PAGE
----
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Getting followers on Twitter : What’s a lawyer to do?


An Ohio lawyer thanked me Saturday, via Twitter, for my words of encouragement on using Twitter as a lawyer. Just beginning her use of Twitter, she had 22 followers.

She had seen my post that lawyers, by and large, have more followers on Twitter than other Twitter account holders. 100 followers puts a lawyer at the 60th percentile. 250 followers puts a lawyer at the 80th percentile.

Success on Twitter ought not be measured by followers. Measure it by the value you are providing folks, the relationships you are nurturing, the learning network you are building and the reputation you are earning.

Of course that’s just on the tweeting (sharing) side. You learn by following people and organizations who are sharing relevant information. You’re also nurturing relationships when you engage via a reply or retweet.

At the same time, it’s nice to grow your followers. It’ll build your influence and get your blog posts seen when others share your posts on Twitter.

I’m no rocket scientist and I’m sure there’s any number of ways to grow Twitter followers, but here’s thirteen tips based on what worked for me.

  1. Your Twitter account should be in your own name. Not your law firm’s name, not your blog’s name, and not in a pseudonym. People trust people. As a lawyer you need all the trust you can get.
  2. Focus on a niche. Random tweeting about various legal, business, and social news and information can end up just being noise among all the other tweets. Tweeting on a niche, ie, legal ethics, will become a clear signal to relevant users. As others with an Interest in legal ethics start re-tweeting what you are sharing you’ll pick up a following. You’ll also find Twitter recommending that others with an interest in legal ethics follow you.
  3. A RSS news reader is a must. Follow sources of interest (blogs and news sites) and keywords and phrases of Interest. Feedly is a good one to use. I use Mr. Reader hooked up to Feedly on my iPad. Your reader will collect news and info leaving you with plenty of items to Tweet.
  4. Use a news reader that enables sharing to Twitter. Most readers, ala Feedly or Mr. Reader, allow you to share items directly from the reader with the push of a button or two. It’s too hard copying and pasting items into Twitter.
  5. Give attribution to the source in your tweet. Leave the Twitter handle of the source of the blog post or news story you are sharing. That way the source, often influential, will see you. They’ll often thank you.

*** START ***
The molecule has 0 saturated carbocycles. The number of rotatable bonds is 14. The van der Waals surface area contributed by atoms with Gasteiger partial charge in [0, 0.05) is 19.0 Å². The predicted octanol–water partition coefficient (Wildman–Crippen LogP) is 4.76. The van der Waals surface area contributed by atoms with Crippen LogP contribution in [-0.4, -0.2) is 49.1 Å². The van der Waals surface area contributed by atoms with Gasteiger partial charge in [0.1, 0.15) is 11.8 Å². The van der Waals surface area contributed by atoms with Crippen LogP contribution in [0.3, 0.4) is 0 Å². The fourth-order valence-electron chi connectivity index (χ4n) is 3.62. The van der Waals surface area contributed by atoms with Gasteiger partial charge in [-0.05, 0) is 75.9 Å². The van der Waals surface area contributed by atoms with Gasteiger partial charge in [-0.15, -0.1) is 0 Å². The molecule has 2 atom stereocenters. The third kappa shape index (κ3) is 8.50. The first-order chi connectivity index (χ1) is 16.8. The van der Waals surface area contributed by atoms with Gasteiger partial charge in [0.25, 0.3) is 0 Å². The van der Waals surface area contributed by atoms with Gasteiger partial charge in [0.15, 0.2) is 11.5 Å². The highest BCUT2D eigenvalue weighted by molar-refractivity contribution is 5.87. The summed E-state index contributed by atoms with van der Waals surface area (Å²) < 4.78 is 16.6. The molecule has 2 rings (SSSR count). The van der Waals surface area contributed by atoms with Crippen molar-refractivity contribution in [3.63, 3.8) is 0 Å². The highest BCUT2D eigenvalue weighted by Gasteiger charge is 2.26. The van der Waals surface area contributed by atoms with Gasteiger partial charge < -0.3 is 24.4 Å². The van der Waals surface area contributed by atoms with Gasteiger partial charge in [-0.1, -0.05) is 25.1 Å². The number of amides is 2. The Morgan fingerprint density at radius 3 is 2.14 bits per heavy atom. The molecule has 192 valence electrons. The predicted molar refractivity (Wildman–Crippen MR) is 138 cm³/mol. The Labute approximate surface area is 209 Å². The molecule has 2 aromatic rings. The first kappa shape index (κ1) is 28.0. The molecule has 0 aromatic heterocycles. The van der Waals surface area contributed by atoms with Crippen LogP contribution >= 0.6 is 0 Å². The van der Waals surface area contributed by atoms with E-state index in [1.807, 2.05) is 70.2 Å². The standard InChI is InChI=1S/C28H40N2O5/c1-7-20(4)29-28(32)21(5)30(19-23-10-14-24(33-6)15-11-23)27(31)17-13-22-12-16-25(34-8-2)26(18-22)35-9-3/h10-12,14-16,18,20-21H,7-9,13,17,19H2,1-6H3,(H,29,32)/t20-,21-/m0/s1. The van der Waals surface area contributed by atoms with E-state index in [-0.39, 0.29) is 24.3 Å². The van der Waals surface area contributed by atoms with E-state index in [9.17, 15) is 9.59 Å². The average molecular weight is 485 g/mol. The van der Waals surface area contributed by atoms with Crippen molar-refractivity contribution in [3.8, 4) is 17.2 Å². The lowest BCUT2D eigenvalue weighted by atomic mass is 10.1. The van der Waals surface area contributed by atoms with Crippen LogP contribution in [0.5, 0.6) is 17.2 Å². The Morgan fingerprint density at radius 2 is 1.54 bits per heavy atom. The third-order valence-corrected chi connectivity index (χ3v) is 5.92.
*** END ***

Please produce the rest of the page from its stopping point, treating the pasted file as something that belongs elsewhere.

6. Leave enough characters for a retweet. A tweet can only be 140 characters. A retweet includes “RT” and your twitter handle, ie, @kevinokeefe. A retweet of my tweet takes 15 characters, “RT @kevinokeefe:,” so I try to limit my tweets to 125 characters. That way they’re easy to retweet.
  7. Don’t get caught up in the number of your tweets. I saw someone advise lawyers to do a tweet a day. That’s nuts, no one will see you. Tweets are a river of items that go by, no one goes back to see what they missed. Share from your RSS reader when you have time. If you see 10 items, share them on Twitter. If you see one, that’s okay too. If you don’t have time that day, that’s okay. Remember your RSS reader is getting you the information you need to be a better lawyer in a time efficient fashion. You may find you go to it once or twice a day like I do.
  8. Use Buffer to space out your Tweets. If you share 10 items in 30 minutes, Buffer will enable you to space those tweets out in time increments you set. I use 5 or 10 minute increments.
  9. Watch for people responding to your Tweets. You will receive replies, you will see your tweets marked as favorites, you will see people retweet your items, and you’ll see people start to follow you. Be aware and look for opportunities to engage. Don’t “retweet a retweet of your item.” Don’t thank people for following you. Replies may signal an opportunity to reply. Bottom line use your common sense, there are no rules other than to be social and polite.
  10. Do your own tweeting. I have done all of mine. We’re talking real authentic engagement. We’re talking sincerely trying to help others by sharing valuable information. We’re not talking “make noise so people hear and follow me.”
  11. Do not use software to get followers. There are software solutions one can use to get more followers. It shows. One in the type of followers you’ll end up with. And two, people you are trying to get to follow you see your attempts to follow again and again. You’ll look foolish. Unfortunately that has not stopped many in our legal profession.
  12. Be online when you are tweeting. Sounds obvious, but many folks schedule their tweets for optimum times (whenever those are) and are not online when their tweets go out. I want to see how people respond to my tweets. It’s the right and social thing to do. People will reply, people may ask questions, and people will retweet. You need not be watching this live, but it’s nice to check in later on. If I share items via buffer at night, they’ll go “live” when I am back online the next morning.
  13. Be personalable. Have a sense of humor. Act professional, but yet personable – this is Twitter after all. Weave in personal interests. In my case it’s been family, sports, and more. People who follow me know my interests and quirks.

Like I said, there are no rules nor is there a right way or a wrong way to get Twitter followers. Look at the above tips, they sound a little crazy. Do what you feel comfortable doing and what works for you.

This is what I’ve come to do, and I was as dumbfounded as anyone that people, mostly lawyers and business professionals, started to follow me.

Not to worry if your followers take time to grow. Like all good things, it takes time.

Image courtesy of Flickr by Mitch Huang

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